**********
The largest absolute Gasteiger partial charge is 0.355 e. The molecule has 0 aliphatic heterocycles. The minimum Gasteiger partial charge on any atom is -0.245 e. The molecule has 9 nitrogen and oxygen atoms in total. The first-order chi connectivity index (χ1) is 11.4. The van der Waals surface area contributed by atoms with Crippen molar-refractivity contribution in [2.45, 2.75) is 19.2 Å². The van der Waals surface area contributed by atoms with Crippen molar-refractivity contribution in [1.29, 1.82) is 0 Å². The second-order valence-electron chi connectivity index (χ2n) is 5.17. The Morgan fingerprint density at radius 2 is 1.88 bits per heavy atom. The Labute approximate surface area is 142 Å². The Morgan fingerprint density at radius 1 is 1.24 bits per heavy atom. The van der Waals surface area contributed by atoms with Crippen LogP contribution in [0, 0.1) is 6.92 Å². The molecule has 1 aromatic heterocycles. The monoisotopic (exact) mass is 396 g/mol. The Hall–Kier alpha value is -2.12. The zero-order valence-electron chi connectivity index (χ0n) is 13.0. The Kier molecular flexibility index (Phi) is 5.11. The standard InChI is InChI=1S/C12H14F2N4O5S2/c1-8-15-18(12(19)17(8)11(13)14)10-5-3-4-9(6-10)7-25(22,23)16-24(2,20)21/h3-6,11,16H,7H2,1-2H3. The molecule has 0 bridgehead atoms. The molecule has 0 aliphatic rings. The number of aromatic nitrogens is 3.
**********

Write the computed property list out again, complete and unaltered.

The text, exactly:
The largest absolute Gasteiger partial charge is 0.355 e. The molecule has 0 aliphatic heterocycles. The minimum Gasteiger partial charge on any atom is -0.245 e. The molecule has 9 nitrogen and oxygen atoms in total. The first-order chi connectivity index (χ1) is 11.4. The van der Waals surface area contributed by atoms with Crippen molar-refractivity contribution in [2.45, 2.75) is 19.2 Å². The van der Waals surface area contributed by atoms with Crippen molar-refractivity contribution in [1.29, 1.82) is 0 Å². The second-order valence-electron chi connectivity index (χ2n) is 5.17. The Morgan fingerprint density at radius 2 is 1.88 bits per heavy atom. The Labute approximate surface area is 142 Å². The Morgan fingerprint density at radius 1 is 1.24 bits per heavy atom. The van der Waals surface area contributed by atoms with Crippen LogP contribution in [0, 0.1) is 6.92 Å². The molecule has 1 aromatic heterocycles. The monoisotopic (exact) mass is 396 g/mol. The Hall–Kier alpha value is -2.12. The zero-order valence-electron chi connectivity index (χ0n) is 13.0. The Kier molecular flexibility index (Phi) is 5.11. The standard InChI is InChI=1S/C12H14F2N4O5S2/c1-8-15-18(12(19)17(8)11(13)14)10-5-3-4-9(6-10)7-25(22,23)16-24(2,20)21/h3-6,11,16H,7H2,1-2H3. The molecule has 0 bridgehead atoms. The molecule has 0 aliphatic rings. The number of aromatic nitrogens is 3.